Recently, I received an updated insurance policy for my condo. I took the time to review it carefully and noticed a mistake in my initial application summary. It stated my condo does not have laminate or hardwood floors, when it actually has.
I called my insurer to have this corrected and decided to ask additional questions about my coverage and to clarify some terms I didn’t understand. I am glad I did! I suddenly realized that I had been blissfully ignorant since I moved in a year ago. Luckily, nothing happened during that time or I would have been in for a nasty financial surprise.
Like the majority of people, I assumed I was covered for some items and not for others….I was wrong on all points! For example, I wasn’t sure if I had coverage for sewage back-up. It turned out I had. I also thought I would be covered in case of flood when there were actually lots of exclusions to this in my policy.
But the biggest shock was when my insurer told me my coverage was only $ 2 500 in case of damage caused by me to another unit or to common property in my building. As a condo owner, my strata provides additional insurance, however their standard deductible is $ 10 000. If there had been any claim, I would have been on the hook for a minimum of $ 7 500!
Here are a few tips to avoid being left high and dry by your insurance company:
– Don’t assume that because you pay premiums, you are covered for everything and anything. Read your policy thoroughly and call your insurer if you don’t understand terms or clauses. There are usually lots of exclusions when it comes to flood, sewage back-up or earthquake. You need to know what you are covered for and for how much.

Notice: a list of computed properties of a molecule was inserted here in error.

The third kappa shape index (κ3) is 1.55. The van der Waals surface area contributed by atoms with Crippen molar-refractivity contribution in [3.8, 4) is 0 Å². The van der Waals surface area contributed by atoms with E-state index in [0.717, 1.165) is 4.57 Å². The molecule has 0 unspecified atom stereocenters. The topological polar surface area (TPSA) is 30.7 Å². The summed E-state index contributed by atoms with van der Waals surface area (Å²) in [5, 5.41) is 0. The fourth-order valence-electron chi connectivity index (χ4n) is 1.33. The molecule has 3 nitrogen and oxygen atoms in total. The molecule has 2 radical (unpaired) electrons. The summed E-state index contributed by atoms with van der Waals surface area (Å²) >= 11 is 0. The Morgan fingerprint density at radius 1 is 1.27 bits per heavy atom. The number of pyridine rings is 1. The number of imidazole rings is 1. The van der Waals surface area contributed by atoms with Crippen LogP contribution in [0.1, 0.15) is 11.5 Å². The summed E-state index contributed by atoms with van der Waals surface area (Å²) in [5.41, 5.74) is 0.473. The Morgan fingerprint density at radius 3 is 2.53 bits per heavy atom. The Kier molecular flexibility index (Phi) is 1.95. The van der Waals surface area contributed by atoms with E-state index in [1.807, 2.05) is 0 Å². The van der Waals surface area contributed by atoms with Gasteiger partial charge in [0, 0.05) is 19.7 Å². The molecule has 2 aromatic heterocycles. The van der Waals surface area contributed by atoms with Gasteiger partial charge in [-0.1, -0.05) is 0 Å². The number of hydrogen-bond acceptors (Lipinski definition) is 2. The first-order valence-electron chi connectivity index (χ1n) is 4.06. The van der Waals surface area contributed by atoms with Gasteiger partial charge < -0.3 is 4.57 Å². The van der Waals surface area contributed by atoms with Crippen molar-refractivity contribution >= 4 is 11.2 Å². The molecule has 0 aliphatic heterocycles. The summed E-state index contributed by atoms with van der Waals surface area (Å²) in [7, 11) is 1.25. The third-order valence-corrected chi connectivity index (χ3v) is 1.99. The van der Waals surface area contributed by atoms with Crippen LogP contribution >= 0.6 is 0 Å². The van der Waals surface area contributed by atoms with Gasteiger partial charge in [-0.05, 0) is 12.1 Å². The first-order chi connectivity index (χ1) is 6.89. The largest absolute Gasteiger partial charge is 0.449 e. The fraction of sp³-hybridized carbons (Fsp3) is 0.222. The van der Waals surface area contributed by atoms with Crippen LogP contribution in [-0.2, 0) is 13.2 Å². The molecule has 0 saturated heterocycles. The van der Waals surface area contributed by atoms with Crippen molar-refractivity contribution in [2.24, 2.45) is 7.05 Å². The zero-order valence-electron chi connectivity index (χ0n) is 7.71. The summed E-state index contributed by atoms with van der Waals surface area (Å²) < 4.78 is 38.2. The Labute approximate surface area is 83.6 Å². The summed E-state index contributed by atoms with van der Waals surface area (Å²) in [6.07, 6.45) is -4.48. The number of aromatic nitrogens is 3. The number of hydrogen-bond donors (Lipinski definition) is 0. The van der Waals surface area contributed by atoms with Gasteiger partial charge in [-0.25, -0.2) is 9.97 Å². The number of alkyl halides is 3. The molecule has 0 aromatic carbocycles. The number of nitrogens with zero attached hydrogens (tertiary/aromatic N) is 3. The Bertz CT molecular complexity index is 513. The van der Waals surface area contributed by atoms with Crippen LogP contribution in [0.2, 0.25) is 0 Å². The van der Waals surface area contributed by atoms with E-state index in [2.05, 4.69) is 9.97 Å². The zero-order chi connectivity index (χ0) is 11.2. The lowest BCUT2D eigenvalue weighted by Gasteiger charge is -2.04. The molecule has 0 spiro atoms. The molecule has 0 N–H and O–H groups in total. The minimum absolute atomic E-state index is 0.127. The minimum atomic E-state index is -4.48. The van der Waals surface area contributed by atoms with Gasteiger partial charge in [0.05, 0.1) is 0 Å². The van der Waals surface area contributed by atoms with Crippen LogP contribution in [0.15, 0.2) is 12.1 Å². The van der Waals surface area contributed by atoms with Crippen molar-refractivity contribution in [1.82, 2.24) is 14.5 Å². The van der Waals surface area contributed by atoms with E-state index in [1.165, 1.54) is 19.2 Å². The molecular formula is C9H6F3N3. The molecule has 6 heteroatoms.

– Know what your deductibles are. A deductible is a specified amount of money that you must pay before the insurance money kicks-in. Choose an amount you are comfortable with and able to take on. The lower your deductible is, the higher your premium will be. Better safe than sorry, I say!
– Declare any change in your situation. You started a home-based business? You rent out a portion of your property? You had a baby? Declare it! Not doing so could result in your claim being denied and/or your coverage being cancelled.
– Check your initial application summary and correct any mistake. Your initial application is the basis for underwriting your policy. When you file a claim, your insurer will compare it against your initial application to see if you have misrepresented yourself or lied.
– Periodically review your policy. If you did substantial renovations in your home, you need to increase your home improvements coverage, and so on. Your policy needs to reflect your current situation.
But, most importantly, remember that insurance companies are businesses, not charities. The fewer claims they pay, the higher their profits. If your insurance provider has any opportunity to deny your claim, it will do so. Sadly said, but it is the -harsh- truth.